*. Then there is the dialogue. Someone calls Willis a bastard and he replies “and then some.” This was apparently such a good line we get to hear it three times. And Wayans’s deathless claim that danger is his middle name? We get that twice. Somebody should have asked for their $1.75 million back.
*. Joe is a crafty dick because he can disarm people with guns by making them laugh. He does so by cracking jokes about sex with fat women, like having to roll them in flour and go for the wet spot, or get this one: he slaps them on the thigh and rides the fifth wave in! My god. Those jokes were ancient when I was a kid.
*. The fat jokes are part of another dismaying part of the script, which I’ll leave to Roger Ebert to break down: “The only consistent theme of the film is its hatred of women. The two heroes (Willis and Wayans) have a wife and a girlfriend, respectively, who cheat on them – the wife with Willis’ best friend, the girlfriend by prostituting herself. Both men are at home in this screenplay, which hates women with a particular viciousness; the verbal violence begins by calling them bitches and whores and worse, over and over again, and the message is that a man can only really trust another man. The end of the movie is peculiar in the way it insists on this; the hero, reconciled with his cheating wife, embraces her and whispers vile obscenities into her ear. We are intended to read them as tender. Then he strolls off lovingly with his buddy.”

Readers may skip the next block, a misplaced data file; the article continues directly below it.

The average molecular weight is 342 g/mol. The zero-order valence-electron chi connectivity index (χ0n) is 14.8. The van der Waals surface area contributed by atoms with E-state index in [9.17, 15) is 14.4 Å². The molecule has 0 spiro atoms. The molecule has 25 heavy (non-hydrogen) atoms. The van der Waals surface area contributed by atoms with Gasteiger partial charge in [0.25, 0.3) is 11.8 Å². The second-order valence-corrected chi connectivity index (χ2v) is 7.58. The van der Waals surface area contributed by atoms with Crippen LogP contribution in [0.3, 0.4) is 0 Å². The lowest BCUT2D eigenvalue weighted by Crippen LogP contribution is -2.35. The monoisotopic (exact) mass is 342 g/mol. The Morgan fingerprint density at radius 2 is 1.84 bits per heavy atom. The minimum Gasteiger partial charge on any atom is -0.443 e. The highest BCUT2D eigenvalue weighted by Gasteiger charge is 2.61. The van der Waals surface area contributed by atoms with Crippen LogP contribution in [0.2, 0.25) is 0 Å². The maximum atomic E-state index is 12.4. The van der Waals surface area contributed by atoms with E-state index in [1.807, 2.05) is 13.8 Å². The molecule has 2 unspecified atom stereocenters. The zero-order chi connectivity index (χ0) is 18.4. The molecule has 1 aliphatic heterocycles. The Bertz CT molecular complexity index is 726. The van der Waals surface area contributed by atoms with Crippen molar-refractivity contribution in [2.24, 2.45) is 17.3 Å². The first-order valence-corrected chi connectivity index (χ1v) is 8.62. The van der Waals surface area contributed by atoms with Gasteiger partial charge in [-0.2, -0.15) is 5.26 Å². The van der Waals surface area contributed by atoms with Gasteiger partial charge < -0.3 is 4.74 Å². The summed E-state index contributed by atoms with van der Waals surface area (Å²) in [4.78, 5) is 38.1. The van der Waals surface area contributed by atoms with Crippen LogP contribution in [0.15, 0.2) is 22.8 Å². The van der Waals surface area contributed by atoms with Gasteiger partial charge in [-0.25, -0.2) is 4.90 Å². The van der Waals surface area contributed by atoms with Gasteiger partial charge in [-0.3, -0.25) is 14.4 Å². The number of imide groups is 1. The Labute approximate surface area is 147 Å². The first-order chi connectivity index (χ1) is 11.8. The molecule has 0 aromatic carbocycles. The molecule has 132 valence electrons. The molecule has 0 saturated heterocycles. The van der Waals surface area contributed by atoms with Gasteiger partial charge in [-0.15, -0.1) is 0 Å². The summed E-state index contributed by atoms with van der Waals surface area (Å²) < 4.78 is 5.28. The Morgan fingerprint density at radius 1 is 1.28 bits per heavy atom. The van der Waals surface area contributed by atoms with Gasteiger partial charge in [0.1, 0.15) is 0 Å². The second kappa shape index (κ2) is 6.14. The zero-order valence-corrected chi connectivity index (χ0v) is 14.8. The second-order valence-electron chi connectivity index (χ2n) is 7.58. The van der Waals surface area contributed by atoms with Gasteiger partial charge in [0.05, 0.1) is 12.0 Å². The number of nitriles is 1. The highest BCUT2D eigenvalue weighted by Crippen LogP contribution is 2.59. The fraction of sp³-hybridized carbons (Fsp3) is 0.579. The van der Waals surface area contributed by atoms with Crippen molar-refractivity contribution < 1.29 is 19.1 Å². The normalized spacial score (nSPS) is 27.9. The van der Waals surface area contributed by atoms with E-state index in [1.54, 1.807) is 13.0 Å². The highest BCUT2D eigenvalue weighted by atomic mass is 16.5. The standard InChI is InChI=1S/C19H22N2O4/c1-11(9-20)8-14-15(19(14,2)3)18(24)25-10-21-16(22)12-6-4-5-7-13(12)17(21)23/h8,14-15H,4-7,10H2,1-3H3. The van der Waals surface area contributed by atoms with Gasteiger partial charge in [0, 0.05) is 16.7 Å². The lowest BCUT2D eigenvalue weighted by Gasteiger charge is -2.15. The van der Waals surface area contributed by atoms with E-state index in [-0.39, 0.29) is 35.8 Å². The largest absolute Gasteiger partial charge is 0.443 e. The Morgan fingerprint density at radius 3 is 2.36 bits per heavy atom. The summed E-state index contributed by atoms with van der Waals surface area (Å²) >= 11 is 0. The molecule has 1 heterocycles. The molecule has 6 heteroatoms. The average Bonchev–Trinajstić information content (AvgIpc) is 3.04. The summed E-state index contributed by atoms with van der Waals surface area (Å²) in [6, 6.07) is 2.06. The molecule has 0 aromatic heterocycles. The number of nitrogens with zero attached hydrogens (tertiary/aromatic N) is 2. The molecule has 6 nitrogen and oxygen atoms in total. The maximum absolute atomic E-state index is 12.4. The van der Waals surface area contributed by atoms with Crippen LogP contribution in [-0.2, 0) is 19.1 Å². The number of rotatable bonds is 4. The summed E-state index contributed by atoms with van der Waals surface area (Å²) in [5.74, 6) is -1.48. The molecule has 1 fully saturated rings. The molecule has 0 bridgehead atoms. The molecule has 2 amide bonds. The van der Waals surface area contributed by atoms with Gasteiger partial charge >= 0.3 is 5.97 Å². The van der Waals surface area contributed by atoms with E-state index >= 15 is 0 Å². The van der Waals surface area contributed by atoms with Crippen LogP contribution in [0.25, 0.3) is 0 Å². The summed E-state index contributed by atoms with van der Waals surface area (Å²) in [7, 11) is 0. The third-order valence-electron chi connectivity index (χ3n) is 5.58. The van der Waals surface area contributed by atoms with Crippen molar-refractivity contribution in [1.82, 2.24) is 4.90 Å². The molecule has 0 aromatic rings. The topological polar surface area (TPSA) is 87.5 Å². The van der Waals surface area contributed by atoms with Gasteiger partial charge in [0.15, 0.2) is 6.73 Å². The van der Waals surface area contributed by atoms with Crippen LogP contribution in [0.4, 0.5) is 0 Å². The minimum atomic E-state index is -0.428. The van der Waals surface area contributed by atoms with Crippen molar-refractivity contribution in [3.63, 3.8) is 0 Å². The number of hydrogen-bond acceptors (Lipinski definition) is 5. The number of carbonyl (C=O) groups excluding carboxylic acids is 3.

*. Well, it comes with the territory. Buddies do complain about their bitches and hos. But what really confused me is the ending, when Joe’s wife says “I’m so sorry. Please forgive me.” Huh? What is she asking forgiveness for? Their marriage had clearly broken down completely before any of the adventures we see here. Is it because Willis has successfully demonstrated that he’s a true action hero (read: he-man) that she has to be shown crawling back to him?
*. Such is the conclusion reached by Desson Howe writing in the Washington Post. He sees Willis’s violence as scoring points: “In “Scout,” if a woman isn’t a slut or a bimbo, she’s a bitch. Harris [Danielle Harris, playing Willis’s daughter], like her mother, is estranged from Willis. He’ll have to earn her love by killing large numbers of criminals. See, the world is ranked in muscle or armament strength; you show your love through the body count you’ve achieved.”
*. There are other problems with the script. The ending is ludicrous. I don’t know how the hell Milo was supposed to get away. Killing the senator seems like a rather extreme fall-back plan. Then the idea that everyone has a direct line of sight to the crooked owner’s house where he blows himself up and they can all laugh at his destruction is itself laughable.
*. In the final scene, which holds out the (vain) hope for a franchise as Joe adopts Jimmy as his partner, we stand at the cusp of irony. Joe explains how a real detective/action hero has to deliver lines with panache and humour. When you hit a bad guy with a surf board you cay “Surf’s up!” It’s not a funny lline, but at least it’s self aware. Unfortunately, the rest of the movie (which is to say, all of it) is stuck looking backward. Way, way back.